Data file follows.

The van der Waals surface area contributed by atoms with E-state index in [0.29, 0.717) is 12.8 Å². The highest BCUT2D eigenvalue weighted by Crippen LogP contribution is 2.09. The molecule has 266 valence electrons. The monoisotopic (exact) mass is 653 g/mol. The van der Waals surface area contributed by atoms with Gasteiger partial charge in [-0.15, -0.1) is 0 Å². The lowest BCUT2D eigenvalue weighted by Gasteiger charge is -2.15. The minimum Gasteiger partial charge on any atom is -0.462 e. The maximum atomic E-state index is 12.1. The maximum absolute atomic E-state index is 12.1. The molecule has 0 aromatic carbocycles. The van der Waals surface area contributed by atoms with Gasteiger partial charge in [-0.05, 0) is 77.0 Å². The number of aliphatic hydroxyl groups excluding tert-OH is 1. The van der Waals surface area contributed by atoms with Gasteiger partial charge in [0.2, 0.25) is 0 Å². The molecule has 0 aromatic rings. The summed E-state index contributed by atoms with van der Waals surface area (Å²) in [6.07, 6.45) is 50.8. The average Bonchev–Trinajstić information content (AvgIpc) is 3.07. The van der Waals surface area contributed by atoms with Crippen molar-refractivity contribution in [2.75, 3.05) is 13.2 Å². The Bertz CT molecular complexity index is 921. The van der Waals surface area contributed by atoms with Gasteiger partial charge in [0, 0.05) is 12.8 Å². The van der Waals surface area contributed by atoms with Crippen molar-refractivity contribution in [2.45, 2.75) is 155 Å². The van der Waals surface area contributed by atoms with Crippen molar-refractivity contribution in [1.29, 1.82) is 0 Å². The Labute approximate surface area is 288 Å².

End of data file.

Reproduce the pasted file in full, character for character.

The van der Waals surface area contributed by atoms with E-state index in [0.29, 0.717) is 12.8 Å². The highest BCUT2D eigenvalue weighted by Crippen LogP contribution is 2.09. The molecule has 266 valence electrons. The monoisotopic (exact) mass is 653 g/mol. The van der Waals surface area contributed by atoms with Gasteiger partial charge in [-0.15, -0.1) is 0 Å². The lowest BCUT2D eigenvalue weighted by Gasteiger charge is -2.15. The minimum Gasteiger partial charge on any atom is -0.462 e. The maximum atomic E-state index is 12.1. The maximum absolute atomic E-state index is 12.1. The molecule has 0 aromatic carbocycles. The van der Waals surface area contributed by atoms with Gasteiger partial charge in [-0.05, 0) is 77.0 Å². The number of aliphatic hydroxyl groups excluding tert-OH is 1. The van der Waals surface area contributed by atoms with Gasteiger partial charge in [0.2, 0.25) is 0 Å². The molecule has 0 aromatic rings. The summed E-state index contributed by atoms with van der Waals surface area (Å²) in [6.07, 6.45) is 50.8. The average Bonchev–Trinajstić information content (AvgIpc) is 3.07. The van der Waals surface area contributed by atoms with Crippen molar-refractivity contribution in [2.75, 3.05) is 13.2 Å². The Bertz CT molecular complexity index is 921. The van der Waals surface area contributed by atoms with Gasteiger partial charge in [0, 0.05) is 12.8 Å². The van der Waals surface area contributed by atoms with Crippen molar-refractivity contribution in [2.45, 2.75) is 155 Å². The van der Waals surface area contributed by atoms with Crippen molar-refractivity contribution in [1.29, 1.82) is 0 Å². The Labute approximate surface area is 288 Å².